Are the texts of the Psalms changed so as not to offend the ears of the politically correct? Sit with a version of the Bible you know and compare it carefully with the version in the new ELCA hymnal. Have the pronouns referring to God been changed, from the original "he" in the Hebrew, to "you" in order to avoid "he," the third person pronoun for God? One can see it in ELW's Psalm 95 that has changed the great line in verse 5: "The sea is his, for he made it, and his hands have molded the dry lands" to "The sea is yours, for you made it, and your hands have molded the dry land." This change is a serious matter for a movement that believes in sola scriptura (Word alone). Should we allow the Word to be mistranslated in order to be politically correct?
Look at some of your favorite hymns and compare the texts carefully with an older hymnal, especially as regards the language referring to God with a masculine pronoun. Here is an example in the great Lutheran hymn, "If You but Trust in God to Guide You," from the second line in the first stanza, "If you but trust in God to guide you/and place your confidence in him" has been changed to "If you but trust in God to guide you/with gentle hand through all your ways." There is no "hand" in the original German. The second line in the original German is "und hoffet auf ihm allezeit." My literal translation would be, "And hopes in him through all times."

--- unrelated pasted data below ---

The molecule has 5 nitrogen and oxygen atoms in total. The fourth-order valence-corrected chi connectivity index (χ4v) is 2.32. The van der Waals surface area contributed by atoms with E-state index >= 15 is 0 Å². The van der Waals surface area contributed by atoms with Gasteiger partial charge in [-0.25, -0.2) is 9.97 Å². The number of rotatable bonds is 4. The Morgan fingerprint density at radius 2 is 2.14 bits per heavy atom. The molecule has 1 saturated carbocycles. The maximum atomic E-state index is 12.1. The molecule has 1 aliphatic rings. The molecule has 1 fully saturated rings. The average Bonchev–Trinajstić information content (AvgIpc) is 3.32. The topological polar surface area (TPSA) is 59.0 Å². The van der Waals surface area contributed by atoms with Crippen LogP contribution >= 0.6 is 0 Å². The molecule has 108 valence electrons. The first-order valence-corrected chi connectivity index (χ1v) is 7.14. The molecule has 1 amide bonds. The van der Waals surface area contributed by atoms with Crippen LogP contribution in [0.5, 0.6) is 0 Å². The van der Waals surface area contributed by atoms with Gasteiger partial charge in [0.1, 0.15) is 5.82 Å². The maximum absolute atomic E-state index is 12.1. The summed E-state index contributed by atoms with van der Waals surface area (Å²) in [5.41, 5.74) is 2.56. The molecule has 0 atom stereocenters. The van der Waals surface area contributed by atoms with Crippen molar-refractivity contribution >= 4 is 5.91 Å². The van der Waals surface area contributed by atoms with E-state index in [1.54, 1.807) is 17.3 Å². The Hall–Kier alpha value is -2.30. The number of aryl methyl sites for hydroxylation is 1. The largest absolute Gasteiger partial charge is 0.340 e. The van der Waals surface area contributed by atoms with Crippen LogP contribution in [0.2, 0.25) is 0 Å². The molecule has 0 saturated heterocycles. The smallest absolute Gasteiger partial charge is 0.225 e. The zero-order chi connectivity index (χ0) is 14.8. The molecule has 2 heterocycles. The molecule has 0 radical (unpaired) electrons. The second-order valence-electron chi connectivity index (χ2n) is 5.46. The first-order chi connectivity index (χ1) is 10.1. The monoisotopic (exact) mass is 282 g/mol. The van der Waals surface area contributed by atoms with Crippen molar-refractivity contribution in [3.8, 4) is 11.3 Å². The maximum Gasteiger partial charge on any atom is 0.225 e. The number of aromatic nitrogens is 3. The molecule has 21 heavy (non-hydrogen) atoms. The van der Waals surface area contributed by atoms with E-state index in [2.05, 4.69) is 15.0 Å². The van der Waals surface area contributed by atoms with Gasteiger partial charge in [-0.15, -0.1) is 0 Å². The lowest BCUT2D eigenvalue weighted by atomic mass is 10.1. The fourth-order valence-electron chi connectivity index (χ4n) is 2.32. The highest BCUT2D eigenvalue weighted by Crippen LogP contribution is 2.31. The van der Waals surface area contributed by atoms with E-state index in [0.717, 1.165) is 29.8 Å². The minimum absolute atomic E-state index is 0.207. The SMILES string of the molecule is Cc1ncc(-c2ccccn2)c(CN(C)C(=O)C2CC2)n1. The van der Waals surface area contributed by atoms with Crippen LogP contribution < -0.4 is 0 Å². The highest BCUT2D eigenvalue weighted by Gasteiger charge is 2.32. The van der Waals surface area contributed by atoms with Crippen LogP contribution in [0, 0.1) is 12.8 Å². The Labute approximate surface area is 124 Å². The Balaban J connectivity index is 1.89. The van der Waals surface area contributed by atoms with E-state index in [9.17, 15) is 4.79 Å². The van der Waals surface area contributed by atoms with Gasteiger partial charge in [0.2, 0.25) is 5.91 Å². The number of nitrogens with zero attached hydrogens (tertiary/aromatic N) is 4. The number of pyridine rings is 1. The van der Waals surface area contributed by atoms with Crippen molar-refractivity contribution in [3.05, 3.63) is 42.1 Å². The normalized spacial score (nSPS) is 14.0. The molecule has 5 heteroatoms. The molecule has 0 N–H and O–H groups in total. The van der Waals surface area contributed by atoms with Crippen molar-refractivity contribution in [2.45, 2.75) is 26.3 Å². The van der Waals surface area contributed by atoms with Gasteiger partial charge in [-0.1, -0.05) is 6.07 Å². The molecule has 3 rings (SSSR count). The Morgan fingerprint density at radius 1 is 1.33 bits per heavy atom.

Those of you who can influence your congregations should be going to council meetings and annual meetings armed to argue against the ELW and, we would hope, for what the independent ReClaim hymnal committee has done and is doing to develop a new resource for you that will be evangelically sound and available to those of the 21st century eager to access the correct Lutheran theological understandings of the Confessions for today.
Here's what you can do right now to support our efforts: Get your congregation to serve as a test site for the ReClaim Introductory Edition and upcoming settings; buy the ReClaim Introductory Edition at www.ReclaimLutheranWorship.org; buy copies for your family as well as for your children and their children for daily use in the home. With its 47 favorite hymns, which I believe every family should know, alongside Luther's Small Catechism this new resource will teach the faith as it has been taught for centuries. Check the ReClaim website for study resources, including a 12-minute DVD touching on the basic issues.